Rockefeller Center Review
If Times Square is New York's crossroads, Rockefeller Center is its communal gathering place, where the entire world converges to snap pictures, skate on the ice rink, peek in on a taping of the Today show, shop, eat, and take in the monumental art deco structures and public sculptures from the past century. Totaling more than 75 shops and 45 eateries (including Thomas Keller's Bouchon Bakery), the complex runs from 47th to 52nd streets between 5th and 7th avenues. Special events and huge pieces of art dominate the central plazas in spring and summer. In December an enormous twinkling tree towers above the ice-skating rink, causing huge crowds of visitors from across the country and the globe to shuffle through with necks craned and cameras flashing. The first official tree-lighting ceremony was held in 1933.
The world's most famous ice-skating rink (the Rink at Rockefeller Center) occupies Rockefeller Center's sunken lower plaza October through April and converts to a café in summer. The gold-leaf statue of the fire-stealing Greek hero Prometheus —Rockefeller Center's most famous sculpture—hovers above, forming the backdrop to zillions of photos. Carved into the wall behind it, a quotation from Aeschylus reads "Prometheus, teacher in every art, brought the fire that hath proved to mortals a means to mighty ends." The lower plaza also provides access to the marble-lined corridors underneath Rockefeller Center, which house restaurants, a post office, and clean public restrooms—a rarity in Midtown.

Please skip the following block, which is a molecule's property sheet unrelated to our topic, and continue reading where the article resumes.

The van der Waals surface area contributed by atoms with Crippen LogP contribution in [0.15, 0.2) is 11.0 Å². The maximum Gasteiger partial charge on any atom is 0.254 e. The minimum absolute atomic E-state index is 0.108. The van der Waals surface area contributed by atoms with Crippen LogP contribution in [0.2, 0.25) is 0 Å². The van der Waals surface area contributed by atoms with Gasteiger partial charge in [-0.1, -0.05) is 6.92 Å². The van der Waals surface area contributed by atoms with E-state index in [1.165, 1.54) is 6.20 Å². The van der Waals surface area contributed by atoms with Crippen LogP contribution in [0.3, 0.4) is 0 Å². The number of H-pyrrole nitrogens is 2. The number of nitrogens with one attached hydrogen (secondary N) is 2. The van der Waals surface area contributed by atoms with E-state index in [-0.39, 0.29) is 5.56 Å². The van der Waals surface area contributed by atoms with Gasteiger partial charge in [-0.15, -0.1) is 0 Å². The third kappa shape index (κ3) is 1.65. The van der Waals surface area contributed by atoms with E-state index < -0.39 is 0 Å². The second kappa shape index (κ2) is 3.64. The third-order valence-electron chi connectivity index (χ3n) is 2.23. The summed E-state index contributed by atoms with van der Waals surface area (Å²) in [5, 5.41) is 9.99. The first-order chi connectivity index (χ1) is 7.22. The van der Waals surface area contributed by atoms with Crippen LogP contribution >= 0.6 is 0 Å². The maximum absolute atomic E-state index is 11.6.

Rising up on the Lower Plaza's west side is the 70-story (850-foot-tall) art deco GE Building, a testament to modern urban development. Here Rockefeller commissioned and then destroyed a mural by Diego Rivera upon learning that it featured Vladimir Lenin. He replaced it with the monumental American Progress by José María Sert, still on view in the lobby, flanked by additional murals by Sert and English artist Frank Brangwyn. While in the lobby, pick up a free "Rockefeller Center Visitor's Guide" at the information desk. Up on the 65th floor sits the now-shuttered city icon and Landmark Rainbow Room, a glittering big-band ballroom from 1934 through 2009. Higher up, Top of the Rock offers what many consider the finest panoramic views of the city.
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